The UAE economy has been firmly on the radar of Chinese companies in recent years, offering a wide range of investment opportunities from power generation to infrastructure. New technologies and clean energy are also coming into focus as the economic partnership shifts to a higher gear.
At the same time, China has kept investing in and strengthening partnerships along the Belt and Road Initiative (BRI) despite facing economic headwinds at home caused by extensive pandemic-related lockdowns.
Since its grand plan to revive the land and maritime trading routes of the ancient Silk Road with other parts of the world was launched in 2013, China has made a significant push in terms of infrastructure projects and policy coordination to strengthen its ties with countries along the BRI.
Cumulative BRI engagement since the announcement of the initiative until first half of 2022 reached U.S.$932 billion with about U.S.$561 billion in construction contracts and U.S.$371 billion in non-financial investments, the GFDC estimates.1
China has long been a major market for UAE oil exports, with the Gulf country one of its top suppliers, exporting crude worth U.S.$8.6 billion to Asia’s economic powerhouse in 2020 out of U.S.$42 billion in total, according to the Observatory of Economic Complexity (OEC). 2
But the relationship between the two countries has deepened over the past few years beyond hydrocarbons with new trade, logistics and greenfield projects popping up, helping to boost economic recovery post COVID-19.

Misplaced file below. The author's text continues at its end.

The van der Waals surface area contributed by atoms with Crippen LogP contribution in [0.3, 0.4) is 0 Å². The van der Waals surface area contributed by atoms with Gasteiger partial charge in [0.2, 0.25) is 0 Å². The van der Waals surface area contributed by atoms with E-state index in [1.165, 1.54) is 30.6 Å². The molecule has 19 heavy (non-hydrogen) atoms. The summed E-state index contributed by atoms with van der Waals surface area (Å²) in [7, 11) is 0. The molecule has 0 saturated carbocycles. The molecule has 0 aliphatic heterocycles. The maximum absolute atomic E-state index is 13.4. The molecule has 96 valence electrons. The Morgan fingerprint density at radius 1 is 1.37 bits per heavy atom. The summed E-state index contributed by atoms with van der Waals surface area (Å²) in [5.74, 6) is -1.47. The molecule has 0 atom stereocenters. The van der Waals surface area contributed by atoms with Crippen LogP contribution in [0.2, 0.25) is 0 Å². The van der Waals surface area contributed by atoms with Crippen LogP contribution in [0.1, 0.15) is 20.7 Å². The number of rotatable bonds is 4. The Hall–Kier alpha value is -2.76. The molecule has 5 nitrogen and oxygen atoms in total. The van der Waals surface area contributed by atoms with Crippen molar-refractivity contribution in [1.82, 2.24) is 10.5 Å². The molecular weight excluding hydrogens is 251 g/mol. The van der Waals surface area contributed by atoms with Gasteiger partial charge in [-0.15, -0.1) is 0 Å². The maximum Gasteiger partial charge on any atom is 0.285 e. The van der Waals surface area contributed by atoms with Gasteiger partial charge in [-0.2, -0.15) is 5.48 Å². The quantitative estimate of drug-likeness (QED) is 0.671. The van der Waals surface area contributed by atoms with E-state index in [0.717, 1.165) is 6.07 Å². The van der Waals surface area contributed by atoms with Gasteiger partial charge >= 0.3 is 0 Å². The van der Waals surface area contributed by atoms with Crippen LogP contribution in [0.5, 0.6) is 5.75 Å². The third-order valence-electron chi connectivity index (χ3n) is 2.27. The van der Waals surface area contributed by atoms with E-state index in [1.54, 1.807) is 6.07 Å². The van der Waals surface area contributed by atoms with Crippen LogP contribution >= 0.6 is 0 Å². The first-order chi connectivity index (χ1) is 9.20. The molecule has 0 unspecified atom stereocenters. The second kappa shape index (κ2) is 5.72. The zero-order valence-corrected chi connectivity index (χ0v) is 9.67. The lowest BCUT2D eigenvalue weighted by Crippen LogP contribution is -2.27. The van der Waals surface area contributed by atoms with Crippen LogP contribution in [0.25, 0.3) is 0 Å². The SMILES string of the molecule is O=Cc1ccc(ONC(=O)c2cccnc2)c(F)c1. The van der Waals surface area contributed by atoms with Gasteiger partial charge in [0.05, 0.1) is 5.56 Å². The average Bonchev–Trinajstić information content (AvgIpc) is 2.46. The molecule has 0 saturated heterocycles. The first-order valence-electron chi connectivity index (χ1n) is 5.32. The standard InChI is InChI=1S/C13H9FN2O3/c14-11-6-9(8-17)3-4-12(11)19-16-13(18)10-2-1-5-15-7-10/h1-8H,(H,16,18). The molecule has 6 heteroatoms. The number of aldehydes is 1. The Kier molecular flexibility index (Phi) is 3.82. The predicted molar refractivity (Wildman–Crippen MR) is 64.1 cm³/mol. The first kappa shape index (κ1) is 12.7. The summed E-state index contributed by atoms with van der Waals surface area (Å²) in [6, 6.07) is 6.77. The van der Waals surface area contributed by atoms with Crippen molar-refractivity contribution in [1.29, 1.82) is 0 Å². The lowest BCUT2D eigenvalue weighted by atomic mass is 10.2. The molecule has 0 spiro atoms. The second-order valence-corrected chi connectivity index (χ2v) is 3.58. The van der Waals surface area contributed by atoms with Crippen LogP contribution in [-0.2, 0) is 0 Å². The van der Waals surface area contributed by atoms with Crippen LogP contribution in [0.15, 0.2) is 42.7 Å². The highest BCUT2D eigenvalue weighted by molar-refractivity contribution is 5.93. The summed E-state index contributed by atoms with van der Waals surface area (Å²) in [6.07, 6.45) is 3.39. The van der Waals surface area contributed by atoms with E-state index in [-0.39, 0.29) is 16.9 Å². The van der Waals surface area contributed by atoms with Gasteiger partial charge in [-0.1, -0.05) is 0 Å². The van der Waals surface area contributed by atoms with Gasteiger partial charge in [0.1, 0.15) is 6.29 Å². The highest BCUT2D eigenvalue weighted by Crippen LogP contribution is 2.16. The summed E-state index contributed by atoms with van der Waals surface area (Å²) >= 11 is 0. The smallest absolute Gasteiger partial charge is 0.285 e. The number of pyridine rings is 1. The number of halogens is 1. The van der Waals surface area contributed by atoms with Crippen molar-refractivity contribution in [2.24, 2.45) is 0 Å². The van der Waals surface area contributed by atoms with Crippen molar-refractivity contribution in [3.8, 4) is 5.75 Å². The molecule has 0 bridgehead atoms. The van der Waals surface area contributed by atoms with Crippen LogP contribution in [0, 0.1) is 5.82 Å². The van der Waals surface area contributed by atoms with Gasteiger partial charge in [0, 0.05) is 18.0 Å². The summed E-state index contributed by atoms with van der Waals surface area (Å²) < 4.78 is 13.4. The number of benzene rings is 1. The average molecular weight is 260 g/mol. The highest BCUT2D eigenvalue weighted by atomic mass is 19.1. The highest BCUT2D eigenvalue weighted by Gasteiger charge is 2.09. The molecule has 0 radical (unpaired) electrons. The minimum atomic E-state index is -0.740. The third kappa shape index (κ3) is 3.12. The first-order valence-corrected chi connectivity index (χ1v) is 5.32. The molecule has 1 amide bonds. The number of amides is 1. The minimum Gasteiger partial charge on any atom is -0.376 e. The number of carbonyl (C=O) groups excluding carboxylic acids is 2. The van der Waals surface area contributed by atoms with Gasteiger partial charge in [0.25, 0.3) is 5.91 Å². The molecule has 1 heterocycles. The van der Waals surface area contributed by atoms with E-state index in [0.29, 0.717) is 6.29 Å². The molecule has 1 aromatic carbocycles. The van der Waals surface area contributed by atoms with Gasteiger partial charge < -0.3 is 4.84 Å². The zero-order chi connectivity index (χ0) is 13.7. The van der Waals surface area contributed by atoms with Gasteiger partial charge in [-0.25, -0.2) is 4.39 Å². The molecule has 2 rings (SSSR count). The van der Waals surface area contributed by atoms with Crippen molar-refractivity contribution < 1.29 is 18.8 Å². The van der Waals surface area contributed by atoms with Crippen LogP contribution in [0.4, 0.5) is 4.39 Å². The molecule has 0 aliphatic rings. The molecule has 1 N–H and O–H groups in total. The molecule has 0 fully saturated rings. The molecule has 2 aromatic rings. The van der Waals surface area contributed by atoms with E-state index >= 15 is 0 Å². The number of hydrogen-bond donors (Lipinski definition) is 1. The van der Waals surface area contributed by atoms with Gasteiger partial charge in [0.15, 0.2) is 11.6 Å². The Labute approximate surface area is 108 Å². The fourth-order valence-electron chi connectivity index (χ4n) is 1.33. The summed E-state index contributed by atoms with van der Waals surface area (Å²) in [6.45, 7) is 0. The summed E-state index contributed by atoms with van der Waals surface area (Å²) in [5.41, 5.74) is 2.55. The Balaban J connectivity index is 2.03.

The UAE’s strategic location as an active logistic getaway to the Middle East, Asia and Africa, is a golden opportunity for Chinese companies looking to expand to the region. The country’s advanced infrastructure, safe investment environment and flexible legislation in addition make it an attractable market for investors looking to establish in a new market. Furthermore, the UAE’s strategy to attract international talents in key sectors, such as AI, clean energy and technology research has been boosted by the country’s laws. At the forefront of these legislations, is the UAE’s landmark legal change to allow 100 percent foreign ownership outside of free zones, which is expected to attract Chinese investors.
In the past few years, more than 6,000 Chinese companies have located operations in the UAE and numerous MoUs and agreements have been signed, which have opened new opportunities.3
Reciprocal visa-on-arrival policies helped accelerate tourism and a surge in Chinese tourists, which reached nearly a million in Dubai in 2019, is expected in the next 12 months if there is an easing of China’s Covid restrictions. 4
UAE is the second-largest trading partner of China in the region and bilateral trade is valued at US$50 billion by trade volume and is expected to expand to US$200 billion by 2030. 5
In the first nine months of 2021, China remained the UAE’s biggest non-oil trade partner, ranking before India with a 12.1 percent share of the total, the latest data from the Federal Competitiveness and Statistics Authority showed.
Moreover, non-oil trade with China soared by 25.7 percent to AED156.2 billion (U.S.$42.5 billion) between January and September 2021, slightly slower than the 29.2 percent rise in the non-oil total, the figures showed.